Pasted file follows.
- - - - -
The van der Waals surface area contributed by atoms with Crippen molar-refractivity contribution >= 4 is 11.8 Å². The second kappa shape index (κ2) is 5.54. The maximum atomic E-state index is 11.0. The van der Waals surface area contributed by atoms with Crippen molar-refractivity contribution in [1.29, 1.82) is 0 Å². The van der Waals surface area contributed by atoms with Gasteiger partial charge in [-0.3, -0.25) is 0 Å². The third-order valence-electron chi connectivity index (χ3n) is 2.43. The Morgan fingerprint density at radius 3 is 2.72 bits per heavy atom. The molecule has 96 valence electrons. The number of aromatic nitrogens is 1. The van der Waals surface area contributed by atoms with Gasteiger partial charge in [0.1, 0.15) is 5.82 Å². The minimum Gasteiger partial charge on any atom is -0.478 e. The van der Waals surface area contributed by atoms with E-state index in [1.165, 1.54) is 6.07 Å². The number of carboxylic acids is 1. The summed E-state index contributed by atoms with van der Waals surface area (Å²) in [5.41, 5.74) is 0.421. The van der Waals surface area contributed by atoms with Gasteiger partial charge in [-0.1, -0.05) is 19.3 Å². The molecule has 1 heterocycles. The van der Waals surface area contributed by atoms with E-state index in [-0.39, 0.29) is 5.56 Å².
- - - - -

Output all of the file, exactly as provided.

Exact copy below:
The van der Waals surface area contributed by atoms with Crippen molar-refractivity contribution >= 4 is 11.8 Å². The second kappa shape index (κ2) is 5.54. The maximum atomic E-state index is 11.0. The van der Waals surface area contributed by atoms with Crippen molar-refractivity contribution in [1.29, 1.82) is 0 Å². The van der Waals surface area contributed by atoms with Gasteiger partial charge in [-0.3, -0.25) is 0 Å². The third-order valence-electron chi connectivity index (χ3n) is 2.43. The Morgan fingerprint density at radius 3 is 2.72 bits per heavy atom. The molecule has 96 valence electrons. The number of aromatic nitrogens is 1. The van der Waals surface area contributed by atoms with Gasteiger partial charge in [0.1, 0.15) is 5.82 Å². The minimum Gasteiger partial charge on any atom is -0.478 e. The van der Waals surface area contributed by atoms with E-state index in [1.165, 1.54) is 6.07 Å². The number of carboxylic acids is 1. The summed E-state index contributed by atoms with van der Waals surface area (Å²) in [5.41, 5.74) is 0.421. The van der Waals surface area contributed by atoms with Gasteiger partial charge in [-0.1, -0.05) is 19.3 Å². The molecule has 1 heterocycles. The van der Waals surface area contributed by atoms with E-state index in [-0.39, 0.29) is 5.56 Å².